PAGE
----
“Interestingly,” Fairbanks said, “idiopathic cases were more likely to be confirmed with cocaine or apraclonidine eyedrop testing (P = 0.002), and stroke, surgical, and dangerous causes were more often diagnosed clinically (P = 0.008).


Common etiologies

The most common etiologies were idiopathic (20 patients, 25.6%), followed by internal carotid artery (ICA) dissection (15 patients, 19.2%), stroke (12 patients, 15.4%), surgical (12 patients, 15.4%), and neoplastic (11.5%).

Analysis of the etiologies indicated that about 56% of cases had a dangerous neurologic or systemic origin, according to investigators.

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Compared with other etiologies, the patients with ICA dissections, which were more likely to be diagnosed in younger individuals who were a mean age of 49 years (P = 0.02), were more likely to have pain (P < 0.001), facial paresthesia (P = 0.007), blurred vision (P = 0.04), and photophobia (P < 0.004). Most of the cases with a stroke had a lateral medullary infarction.


Neoplastic causes

Neoplastic causes included 4 pancoast tumors that affected the oculosympathetic pathway at the lung apex. It was noted that the most common neoplasm was lung cancer.

Moreover, the investigators found that neuroimaging results were surprising in that almost 40% of patients with a neurologically isolated Horner syndrome had a positive finding on computed tomography (CT) or magnetic resonance imaging (MRI), Fairbanks explained.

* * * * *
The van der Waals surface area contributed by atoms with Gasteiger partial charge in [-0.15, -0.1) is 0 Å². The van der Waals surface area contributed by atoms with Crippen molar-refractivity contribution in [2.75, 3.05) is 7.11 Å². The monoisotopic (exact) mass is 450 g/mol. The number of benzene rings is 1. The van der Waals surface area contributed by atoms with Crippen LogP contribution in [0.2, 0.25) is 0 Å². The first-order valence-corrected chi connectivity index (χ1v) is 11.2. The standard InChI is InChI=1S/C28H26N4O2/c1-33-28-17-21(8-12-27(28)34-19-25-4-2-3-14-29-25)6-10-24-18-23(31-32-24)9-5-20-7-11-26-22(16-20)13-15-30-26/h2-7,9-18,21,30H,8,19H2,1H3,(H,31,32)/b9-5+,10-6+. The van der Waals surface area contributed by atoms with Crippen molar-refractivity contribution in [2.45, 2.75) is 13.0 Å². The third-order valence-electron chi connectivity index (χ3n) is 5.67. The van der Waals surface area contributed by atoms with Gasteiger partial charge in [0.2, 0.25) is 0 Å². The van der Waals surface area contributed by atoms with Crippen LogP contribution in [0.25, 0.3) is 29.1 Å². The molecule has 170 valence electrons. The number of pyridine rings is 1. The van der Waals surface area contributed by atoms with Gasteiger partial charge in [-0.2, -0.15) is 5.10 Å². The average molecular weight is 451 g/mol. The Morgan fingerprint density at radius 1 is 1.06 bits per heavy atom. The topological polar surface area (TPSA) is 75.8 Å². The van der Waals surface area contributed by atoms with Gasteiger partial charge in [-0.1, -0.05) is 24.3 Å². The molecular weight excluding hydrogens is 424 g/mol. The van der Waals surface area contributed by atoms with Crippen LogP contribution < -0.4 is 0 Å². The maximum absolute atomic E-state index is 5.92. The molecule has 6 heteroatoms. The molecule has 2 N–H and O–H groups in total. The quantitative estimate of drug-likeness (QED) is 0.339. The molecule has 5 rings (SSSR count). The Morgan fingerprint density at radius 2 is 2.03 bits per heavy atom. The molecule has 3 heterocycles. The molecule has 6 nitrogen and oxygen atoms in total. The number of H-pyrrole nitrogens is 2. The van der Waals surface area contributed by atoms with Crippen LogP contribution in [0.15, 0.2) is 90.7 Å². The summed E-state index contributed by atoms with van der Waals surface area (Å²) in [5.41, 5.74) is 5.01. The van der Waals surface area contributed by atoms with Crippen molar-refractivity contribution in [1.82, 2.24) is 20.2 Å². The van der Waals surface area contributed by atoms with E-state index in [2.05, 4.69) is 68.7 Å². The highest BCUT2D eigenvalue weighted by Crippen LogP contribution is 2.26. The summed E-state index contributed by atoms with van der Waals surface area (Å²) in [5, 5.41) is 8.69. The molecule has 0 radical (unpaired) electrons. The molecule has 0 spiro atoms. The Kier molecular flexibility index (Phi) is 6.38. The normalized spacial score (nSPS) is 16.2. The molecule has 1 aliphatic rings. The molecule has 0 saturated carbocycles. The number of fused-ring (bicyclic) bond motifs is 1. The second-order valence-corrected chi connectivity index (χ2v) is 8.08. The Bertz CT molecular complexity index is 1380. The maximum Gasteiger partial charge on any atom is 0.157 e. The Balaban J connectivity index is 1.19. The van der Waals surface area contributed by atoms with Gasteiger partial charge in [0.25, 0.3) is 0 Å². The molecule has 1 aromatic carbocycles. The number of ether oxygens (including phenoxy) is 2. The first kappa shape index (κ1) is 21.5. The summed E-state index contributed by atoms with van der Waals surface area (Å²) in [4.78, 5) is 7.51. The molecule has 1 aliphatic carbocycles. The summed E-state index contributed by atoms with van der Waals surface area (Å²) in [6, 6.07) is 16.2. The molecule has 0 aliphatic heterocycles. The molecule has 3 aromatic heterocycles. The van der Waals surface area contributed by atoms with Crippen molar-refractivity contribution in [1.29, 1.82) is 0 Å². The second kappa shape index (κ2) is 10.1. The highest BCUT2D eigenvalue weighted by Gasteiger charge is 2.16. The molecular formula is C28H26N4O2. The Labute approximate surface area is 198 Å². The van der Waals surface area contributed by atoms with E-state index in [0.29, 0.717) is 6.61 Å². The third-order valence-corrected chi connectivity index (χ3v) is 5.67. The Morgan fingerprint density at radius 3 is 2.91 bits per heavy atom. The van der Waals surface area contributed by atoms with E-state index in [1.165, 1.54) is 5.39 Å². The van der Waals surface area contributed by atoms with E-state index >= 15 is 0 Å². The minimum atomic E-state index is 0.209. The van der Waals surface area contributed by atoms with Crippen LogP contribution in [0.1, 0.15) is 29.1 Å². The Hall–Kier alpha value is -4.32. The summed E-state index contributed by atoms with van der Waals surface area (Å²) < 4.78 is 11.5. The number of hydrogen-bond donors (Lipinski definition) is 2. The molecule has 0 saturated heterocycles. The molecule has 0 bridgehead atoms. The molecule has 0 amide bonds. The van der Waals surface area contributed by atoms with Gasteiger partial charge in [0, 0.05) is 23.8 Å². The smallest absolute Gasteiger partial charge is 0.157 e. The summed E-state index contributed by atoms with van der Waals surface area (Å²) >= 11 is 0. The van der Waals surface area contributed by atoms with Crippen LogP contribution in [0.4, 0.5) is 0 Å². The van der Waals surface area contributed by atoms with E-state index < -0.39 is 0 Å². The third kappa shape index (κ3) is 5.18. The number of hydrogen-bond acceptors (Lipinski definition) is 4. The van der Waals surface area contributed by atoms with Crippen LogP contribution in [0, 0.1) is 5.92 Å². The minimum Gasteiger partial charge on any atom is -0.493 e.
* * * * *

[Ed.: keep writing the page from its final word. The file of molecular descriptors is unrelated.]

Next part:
Fairbanks went on to note that in isolated Horner Syndrome cases, pain suggested both a dangerous etiology and a positive imaging result, which was driven primarily by patients found to have an ICA dissection.

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In this first US population-based study of the incidence of Horner syndrome, the primary take-home points are that 56.4% of cases resulted from a dangerous cause; in previous reports the percentages ranged from 8% to 78%.

Another finding useful in diagnosis is that about 40% of patients with an isolated Horner syndrome had positive CT or MRI findings, which is almost double that reported previously.


Conclusion

Finally, investigators noted that pain reported by patients suggested a dangerous etiology and positive imaging, which in this study was most likely secondary to an ICA dissection.

Ophthalmologists should keep in mind that ICA dissections are likely to occur in younger patients, may look like an isolated syndrome or present with neurologic disease and stroke, are painful, and may cause facial paresthesia, blurred vision, or photophobia compared with other causes.

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“We recommend imaging of the oculosympathetic pathway in all cases of Horner syndrome without a clear ethology, even in neurologically isolated cases, particularly when pain is present,” Fairbanks emphasized.

--
Aaron M. Fairbanks, MD
E: Fairbanks.aaron@mayo.edu
This article is adapted from Fairbanks’ presentation at the American Academy of Ophthalmology’s virtual annual meeting. Fairbanks has no financial interest in this subject matter.